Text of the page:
2. Cage fighters at the amateur and professional levels have competed in public stadiums and on television bearing Neo-Nazi messages in their tattoos and on their clothing.
  3. MMA does not fit the Council of Europe’s definition of sport.
  4. Regulators and promoters of professional MMA have so far failed to establish clear and consistent standards for preventing the use of performance enhancing drugs (PEDs).
  5. UFC-branded MMA sets a negative example for young people.

The most compelling argument to me against MMA is that it is simply not a sport. It’s a legal (in most states) way for people to beat the crap out of (and sometimes kill) each other.  Combatants are allowed to kick each other in the head,  use elbows, knees, hands to injure one another.  Choke holds are also permitted. Fighters are often “caged”–I know you have seen this on TV.     If you read exactly what MMA entails in the fact sheet, do you think it’s good for your kids? To quote a friend,

“Soares is wrong to compare it to judo or karate, just because it’s in the name. It is athletic, to be sure, but it is athletic activity devoid of honor, principle or restraint. Unless he thinks MMA is an innovative approach to getting guns off the street, ‘hey, let’s just teach our young people how to kill using only their bodies!'”

Bottom line? It’s a brutal, barbaric form of  “entertainment” whose legalization is being pushed by companies and people who are positioned to make a lot of money off of making it legal. Check out the increase from 2008 to 2012 in campaign contributions by the Zuffa LLC, the firm that operates the UFC franchise. (Thanks to Capitol Confidential,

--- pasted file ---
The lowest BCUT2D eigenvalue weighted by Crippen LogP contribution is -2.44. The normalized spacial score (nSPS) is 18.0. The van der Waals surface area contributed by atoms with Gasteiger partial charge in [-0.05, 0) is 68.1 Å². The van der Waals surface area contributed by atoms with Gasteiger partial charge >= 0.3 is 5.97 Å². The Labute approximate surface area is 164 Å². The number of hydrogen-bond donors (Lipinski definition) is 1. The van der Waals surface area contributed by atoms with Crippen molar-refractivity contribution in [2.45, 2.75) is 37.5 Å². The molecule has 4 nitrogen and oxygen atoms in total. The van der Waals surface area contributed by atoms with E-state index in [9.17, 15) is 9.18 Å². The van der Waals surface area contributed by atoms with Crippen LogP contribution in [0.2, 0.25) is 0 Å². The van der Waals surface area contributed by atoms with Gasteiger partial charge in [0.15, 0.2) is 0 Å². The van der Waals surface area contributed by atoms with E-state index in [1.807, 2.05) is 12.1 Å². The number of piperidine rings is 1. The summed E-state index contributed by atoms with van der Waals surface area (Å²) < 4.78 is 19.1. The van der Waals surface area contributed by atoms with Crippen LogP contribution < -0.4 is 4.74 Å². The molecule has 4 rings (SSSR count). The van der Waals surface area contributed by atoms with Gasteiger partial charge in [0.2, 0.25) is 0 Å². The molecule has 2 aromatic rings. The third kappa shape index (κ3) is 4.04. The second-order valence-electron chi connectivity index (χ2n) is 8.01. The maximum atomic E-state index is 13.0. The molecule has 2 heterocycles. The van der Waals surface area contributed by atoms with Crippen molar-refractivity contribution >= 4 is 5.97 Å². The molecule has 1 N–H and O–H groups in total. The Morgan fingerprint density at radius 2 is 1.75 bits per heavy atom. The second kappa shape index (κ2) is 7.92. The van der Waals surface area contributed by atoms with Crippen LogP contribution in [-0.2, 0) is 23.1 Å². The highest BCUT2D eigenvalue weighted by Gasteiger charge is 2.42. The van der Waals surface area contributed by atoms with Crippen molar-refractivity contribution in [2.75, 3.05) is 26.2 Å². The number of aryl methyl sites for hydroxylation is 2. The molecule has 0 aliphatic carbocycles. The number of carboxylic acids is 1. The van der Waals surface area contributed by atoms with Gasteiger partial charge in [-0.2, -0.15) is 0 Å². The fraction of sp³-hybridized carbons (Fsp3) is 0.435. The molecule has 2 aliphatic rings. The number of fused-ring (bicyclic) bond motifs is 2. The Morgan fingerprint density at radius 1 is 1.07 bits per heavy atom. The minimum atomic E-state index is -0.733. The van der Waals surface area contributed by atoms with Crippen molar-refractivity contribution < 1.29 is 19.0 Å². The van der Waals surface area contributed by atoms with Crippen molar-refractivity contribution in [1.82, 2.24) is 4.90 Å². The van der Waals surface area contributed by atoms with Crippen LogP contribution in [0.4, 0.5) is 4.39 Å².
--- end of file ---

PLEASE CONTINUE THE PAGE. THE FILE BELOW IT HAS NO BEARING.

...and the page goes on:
UFC Contributions by Rick Karlin

What do you think? Should Mixed Martial Arts be legal in NY?

Whatever your thoughts, please comment or submit your own post in  response.

Two of our local representatives, Assemblyman John McDonald(108th) and Assembly woman, Patricia Fahy (109th)/both stated back in February that they are “open” to MMA. I don’t know if their positions have since changed, but I am sure they’d like to hear what you think.

Whatever your position on MMA, come on out on Tuesday, April 23rd from 11am-1pm on the West Capitol Park steps to Support Survivors of Sexual
Violence and Abuse with the  NYS Coalition Against Sexual Assault and others.

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  1. gail_halestone says:

    I absolutely think that MMA being allowed in New York would cause a huge problem, and that they are just using the sport to make money. I don’t believe that it would in any way effect the people of NYS in a good way, at all, ever. It’s a terrible excuse for a sport, it’s hard to watch and it fills people with bad ideas like fighting in that style is cool and they should do it, or that an excessive amount of violence in any way is acceptable. I don’t think it should be legalized.

  2. keri13 says:

    Great blog piece. I hadn’t really thought much about the issue myself, but after reading this piece and doing a little bit more investigating, I couldn’t agree more. How can this “sport” be considered healthy for kids and young adults? I just don’t see how teaching children to beat the living crap out of each other, whether sanctioned or not, can be a good thing. We’re supposed to live in a civilized society, not the gladiator days of old. I hope that those reading this will take the time to contact their legislators- we need to let them know this is not the way for New York to behave.